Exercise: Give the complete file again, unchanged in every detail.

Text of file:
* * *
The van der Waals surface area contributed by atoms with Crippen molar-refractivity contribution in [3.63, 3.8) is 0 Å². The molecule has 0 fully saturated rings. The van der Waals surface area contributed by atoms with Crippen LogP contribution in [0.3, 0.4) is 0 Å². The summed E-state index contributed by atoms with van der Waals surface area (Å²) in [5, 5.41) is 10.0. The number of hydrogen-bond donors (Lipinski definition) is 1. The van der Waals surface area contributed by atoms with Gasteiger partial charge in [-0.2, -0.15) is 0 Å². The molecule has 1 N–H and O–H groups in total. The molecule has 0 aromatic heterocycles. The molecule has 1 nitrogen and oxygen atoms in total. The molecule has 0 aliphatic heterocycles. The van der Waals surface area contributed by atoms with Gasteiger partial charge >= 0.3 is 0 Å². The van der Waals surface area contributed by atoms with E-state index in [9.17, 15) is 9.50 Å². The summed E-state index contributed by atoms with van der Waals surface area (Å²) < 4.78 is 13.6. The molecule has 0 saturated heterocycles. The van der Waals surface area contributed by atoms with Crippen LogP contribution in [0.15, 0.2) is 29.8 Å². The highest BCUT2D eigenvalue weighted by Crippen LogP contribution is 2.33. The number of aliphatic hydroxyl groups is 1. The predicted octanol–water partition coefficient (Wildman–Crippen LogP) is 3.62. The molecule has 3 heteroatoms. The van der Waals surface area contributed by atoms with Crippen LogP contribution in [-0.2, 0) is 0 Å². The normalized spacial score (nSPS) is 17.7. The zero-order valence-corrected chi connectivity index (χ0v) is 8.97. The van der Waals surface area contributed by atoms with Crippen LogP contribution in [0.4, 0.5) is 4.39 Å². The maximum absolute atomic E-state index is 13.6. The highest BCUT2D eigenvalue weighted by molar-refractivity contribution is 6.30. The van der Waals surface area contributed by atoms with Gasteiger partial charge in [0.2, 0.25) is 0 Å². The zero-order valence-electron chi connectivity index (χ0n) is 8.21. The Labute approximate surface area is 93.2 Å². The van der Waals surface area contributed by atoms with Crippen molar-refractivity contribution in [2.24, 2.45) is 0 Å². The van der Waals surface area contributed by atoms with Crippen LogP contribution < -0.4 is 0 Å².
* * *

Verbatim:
The van der Waals surface area contributed by atoms with Crippen molar-refractivity contribution in [3.63, 3.8) is 0 Å². The molecule has 0 fully saturated rings. The van der Waals surface area contributed by atoms with Crippen LogP contribution in [0.3, 0.4) is 0 Å². The summed E-state index contributed by atoms with van der Waals surface area (Å²) in [5, 5.41) is 10.0. The number of hydrogen-bond donors (Lipinski definition) is 1. The van der Waals surface area contributed by atoms with Gasteiger partial charge in [-0.2, -0.15) is 0 Å². The molecule has 1 N–H and O–H groups in total. The molecule has 0 aromatic heterocycles. The molecule has 1 nitrogen and oxygen atoms in total. The molecule has 0 aliphatic heterocycles. The van der Waals surface area contributed by atoms with Gasteiger partial charge >= 0.3 is 0 Å². The van der Waals surface area contributed by atoms with E-state index in [9.17, 15) is 9.50 Å². The summed E-state index contributed by atoms with van der Waals surface area (Å²) < 4.78 is 13.6. The molecule has 0 saturated heterocycles. The van der Waals surface area contributed by atoms with Crippen LogP contribution in [0.15, 0.2) is 29.8 Å². The highest BCUT2D eigenvalue weighted by Crippen LogP contribution is 2.33. The number of aliphatic hydroxyl groups is 1. The predicted octanol–water partition coefficient (Wildman–Crippen LogP) is 3.62. The molecule has 3 heteroatoms. The van der Waals surface area contributed by atoms with Crippen LogP contribution in [-0.2, 0) is 0 Å². The normalized spacial score (nSPS) is 17.7. The zero-order valence-corrected chi connectivity index (χ0v) is 8.97. The van der Waals surface area contributed by atoms with Crippen LogP contribution in [0.4, 0.5) is 4.39 Å². The maximum absolute atomic E-state index is 13.6. The highest BCUT2D eigenvalue weighted by molar-refractivity contribution is 6.30. The van der Waals surface area contributed by atoms with Gasteiger partial charge in [0.2, 0.25) is 0 Å². The zero-order valence-electron chi connectivity index (χ0n) is 8.21. The Labute approximate surface area is 93.2 Å². The van der Waals surface area contributed by atoms with Crippen molar-refractivity contribution in [2.24, 2.45) is 0 Å². The van der Waals surface area contributed by atoms with Crippen LogP contribution < -0.4 is 0 Å².